• Epidemiology and healthcare utilization of neurogenic bladder patients in a US claims database. Neurourol Urodyn. 2011;30:395–401. View Article PubMed Google Scholar Copyright[bmcneurol.biomedcentral.com]
  • Methods Statistics Trigonometry Medical & Nursing Anatomy Anesthesiology Audiology Bacteriology Biochemistry Bioethics Biomedical Science Cardiology Cardiovascular Childbirth Chiropractic Dentistry Dermatology Diagnostic Imaging Drugs Endocrinology Epidemiology[brainscape.com]
  • There are very few studies dealing with the epidemiology of the encephalopathic aspect of renal dysfunction.[radiopaedia.org]
Sex distribution
Age distribution

Pathophysiology

  • The pathophysiology of uremic encephalopathy is not well understood and multiple potential "uremic toxins" have been evaluated. Of these, parathyroid hormone is the only substance to be clearly linked to clinical findings.[ncbi.nlm.nih.gov]
  • The pathophysiology of uremic encephalopathy is not well understood and multiple potential 'uremic toxins' have been evaluated. Of these, parathyroid hormone is the only substance to be clearly linked to clinical findings.[indiana.pure.elsevier.com]
  • Prompt identification of uremia as the cause of encephalopathy is essential because symptoms are readily reversible following initiation of dialysis. [5, 6] Pathophysiology Uremic encephalopathy has a complex pathophysiology, and many toxins that accumulate[thehealthscience.com]
  • Written by internationally renowned experts, this clinical reference offers helpful advice with the most recent information on the definition, epidemiology, pathophysiology, and clinical causes of acute kidney failure as a fundamental prerequisite for[books.google.com]
  • Although the detailed pathophysiology of UE is still unknown, the MRI and clinical changes observed in this patient suggest that diffuse edematous brain damage is one of the characteristic features of UE.[jstage.jst.go.jp]

Prevention

  • The goal is to identify a dysfunctional AVF early enough to intervene in a timely manner, either to assist the maturation process or to prevent thrombosis.[moh-it.pure.elsevier.com]
  • The treatments and prevention of each are discussed.[ncbi.nlm.nih.gov]
  • Written by internationally renowned experts, this clinical reference offers helpful advice with the most recent information on the definition, epidemiology, pathophysiology, and clinical causes of acute kidney failure as a fundamental prerequisite for prevention[books.google.com]
  • Early recognition of encephalopathy in the setting of decreased renal function is crucial to prevent morbidity or mortality. Race No racial predilection exists. Sex No significant association between sex and incidence exists.[thehealthscience.com]
  • Prevention Do not skip or avoid scheduled dialysis. Take all medications as directed and have frequent assessments of mental status.[prezi.com]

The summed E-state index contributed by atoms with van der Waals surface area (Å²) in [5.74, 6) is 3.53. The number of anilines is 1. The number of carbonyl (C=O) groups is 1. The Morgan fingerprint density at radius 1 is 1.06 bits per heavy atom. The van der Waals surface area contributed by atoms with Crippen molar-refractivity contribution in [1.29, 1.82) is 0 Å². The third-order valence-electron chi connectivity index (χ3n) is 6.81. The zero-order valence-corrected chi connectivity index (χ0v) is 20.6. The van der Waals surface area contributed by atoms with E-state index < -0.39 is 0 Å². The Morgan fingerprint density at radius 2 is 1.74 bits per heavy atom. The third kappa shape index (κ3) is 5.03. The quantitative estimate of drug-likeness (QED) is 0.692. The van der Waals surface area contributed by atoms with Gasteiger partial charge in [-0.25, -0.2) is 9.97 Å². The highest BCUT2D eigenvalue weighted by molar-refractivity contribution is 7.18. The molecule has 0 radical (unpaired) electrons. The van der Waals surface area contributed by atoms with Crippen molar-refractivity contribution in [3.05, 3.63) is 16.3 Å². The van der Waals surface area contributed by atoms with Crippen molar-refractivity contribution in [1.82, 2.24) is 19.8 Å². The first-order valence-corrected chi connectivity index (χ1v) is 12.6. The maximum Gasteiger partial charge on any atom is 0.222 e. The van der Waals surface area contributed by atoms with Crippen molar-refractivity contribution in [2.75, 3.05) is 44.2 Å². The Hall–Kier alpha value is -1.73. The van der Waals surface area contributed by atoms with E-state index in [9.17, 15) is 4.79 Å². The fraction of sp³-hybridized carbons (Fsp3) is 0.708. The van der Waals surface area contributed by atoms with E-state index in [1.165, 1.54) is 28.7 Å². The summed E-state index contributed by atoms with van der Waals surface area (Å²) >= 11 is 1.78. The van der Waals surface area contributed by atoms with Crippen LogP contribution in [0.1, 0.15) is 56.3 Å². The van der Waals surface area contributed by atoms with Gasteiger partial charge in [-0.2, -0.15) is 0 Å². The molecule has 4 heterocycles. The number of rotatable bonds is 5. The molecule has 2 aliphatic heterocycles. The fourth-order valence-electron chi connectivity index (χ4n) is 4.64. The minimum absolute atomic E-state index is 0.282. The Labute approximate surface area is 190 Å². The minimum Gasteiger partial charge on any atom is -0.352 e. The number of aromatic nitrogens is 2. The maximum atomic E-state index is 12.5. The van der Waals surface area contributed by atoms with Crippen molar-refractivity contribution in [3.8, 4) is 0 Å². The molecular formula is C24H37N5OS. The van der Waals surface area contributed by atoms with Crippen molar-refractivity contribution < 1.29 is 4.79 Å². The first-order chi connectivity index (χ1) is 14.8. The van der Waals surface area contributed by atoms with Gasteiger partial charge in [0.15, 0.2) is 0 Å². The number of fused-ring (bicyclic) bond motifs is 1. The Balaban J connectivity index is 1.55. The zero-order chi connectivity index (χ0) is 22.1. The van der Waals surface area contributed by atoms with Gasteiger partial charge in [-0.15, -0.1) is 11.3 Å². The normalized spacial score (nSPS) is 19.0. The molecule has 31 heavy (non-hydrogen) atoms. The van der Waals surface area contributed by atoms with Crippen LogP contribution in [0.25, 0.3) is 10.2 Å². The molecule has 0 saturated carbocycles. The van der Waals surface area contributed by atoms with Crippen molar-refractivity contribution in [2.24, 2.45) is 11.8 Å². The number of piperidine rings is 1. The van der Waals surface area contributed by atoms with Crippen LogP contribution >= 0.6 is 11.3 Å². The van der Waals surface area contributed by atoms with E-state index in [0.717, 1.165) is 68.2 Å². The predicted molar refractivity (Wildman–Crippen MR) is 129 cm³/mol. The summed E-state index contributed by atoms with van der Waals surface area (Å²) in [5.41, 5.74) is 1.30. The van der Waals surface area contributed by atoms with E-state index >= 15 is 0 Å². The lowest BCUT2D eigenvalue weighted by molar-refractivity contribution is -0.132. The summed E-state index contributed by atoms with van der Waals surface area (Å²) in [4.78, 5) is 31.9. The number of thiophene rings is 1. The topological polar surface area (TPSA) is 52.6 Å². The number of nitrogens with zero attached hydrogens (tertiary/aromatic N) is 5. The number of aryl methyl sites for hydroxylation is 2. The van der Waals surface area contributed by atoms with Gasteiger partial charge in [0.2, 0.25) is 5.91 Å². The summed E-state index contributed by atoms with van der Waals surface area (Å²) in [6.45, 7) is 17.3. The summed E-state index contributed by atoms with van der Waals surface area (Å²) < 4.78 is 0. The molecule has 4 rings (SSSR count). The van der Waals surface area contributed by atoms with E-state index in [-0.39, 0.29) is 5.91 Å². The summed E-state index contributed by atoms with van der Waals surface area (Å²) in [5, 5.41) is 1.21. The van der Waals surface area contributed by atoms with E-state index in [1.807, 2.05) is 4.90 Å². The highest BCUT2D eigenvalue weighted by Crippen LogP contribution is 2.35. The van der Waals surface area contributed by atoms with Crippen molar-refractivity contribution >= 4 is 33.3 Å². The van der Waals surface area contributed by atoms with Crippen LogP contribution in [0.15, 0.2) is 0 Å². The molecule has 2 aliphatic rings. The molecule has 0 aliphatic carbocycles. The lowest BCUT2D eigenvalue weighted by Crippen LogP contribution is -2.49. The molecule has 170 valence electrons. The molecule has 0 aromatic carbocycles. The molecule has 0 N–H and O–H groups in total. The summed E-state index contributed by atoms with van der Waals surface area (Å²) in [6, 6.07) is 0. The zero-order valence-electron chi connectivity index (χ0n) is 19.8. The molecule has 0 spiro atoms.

References

Article

  1. Wang HC, Cheng SJ. The syndrome of acute bilateral basal ganglia lesions in diabetic uremic patients. J Neurol. 2003;250:948–955.
  2. Kim TK, Seo SI, Kim JH, Lee NJ, Seol HY. Diffusion-weighted magnetic resonance imaging in the syndrome of acute bilateral basal ganglia lesions in diabetic uremia. Mov Disord. 2006;21:1267–1270.
  3. Wang HC, Brown P, Lees AJ. Acute movement disorders with bilateral basal ganglia lesions in uremia. Mov Disord. 1998;13:952–957.
  4. Prüss H, Siebert E, Masuhr F. Reversible cytotoxic brain edema and facial weakness in uremic encephalopathy. J Neurol. 2009;256:1372–1373.
  5. Chertow GM, Marsden PA et.al. Brenner and Rector's The Kidney. Saunders. ISBN:1416061932.
  6. Mahoney CA, Arieff AI. Uremic encephalopathies: clinical, biochemical and experimental features. Am J. Kidney Dis. 1982 Nov; 2(3):324 -36
  7. Yamamoto T, Satomura K, Okada S, et al. Risk factors for neurological complications in complete hemolytic uremic syndrome caused by Escherichia coli O157. Pediatr Int. 2009 Apr; 51(2):216-9.
  8. Schmidt M, Sitter T, Lederer SR, Held E, Schiffl H. Reversible MRI changes in a patient with uremic encephalopathy. J Nephrol. 2001 Sep-Oct;14(5):424-7.
  9. Kim DM, Lee IH, Song CJ. Uremic Encephalopathy: MR Imaging Findings and Clinical Correlation. AJNR Am J Neuroradiol. 2016 Sep; 37 (9):1604-9.
  10. Kang E, Jeon SJ, Choi S-S. Uremic encephalopathy with atypical magnetic resonance features on diffusion weighted images. Korean j Radiol. 2012 Nov-Dec; 13(6): 808-811
  11. Yoon CH, Seok JI, Lee DK, An GS. Bilateral basal ganglia and unilateral cortical involvement in a diabetic uremic patient. Clin Neurol Neurosurg. 2009;111:477–479.
  12. Raskin NH. Neurological complications of renal failure. In: Aminoff MJ, editor. Neurology and general medicine. New York: Churchill Livingstone; 1995. pp. 303–319.
  13. Raskin NH, Fishman RA. Neurologic disorders in renal failure (first of two parts) N Engl J Med. 1976;294:143–148.

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Last updated: 2018-06-22 02:19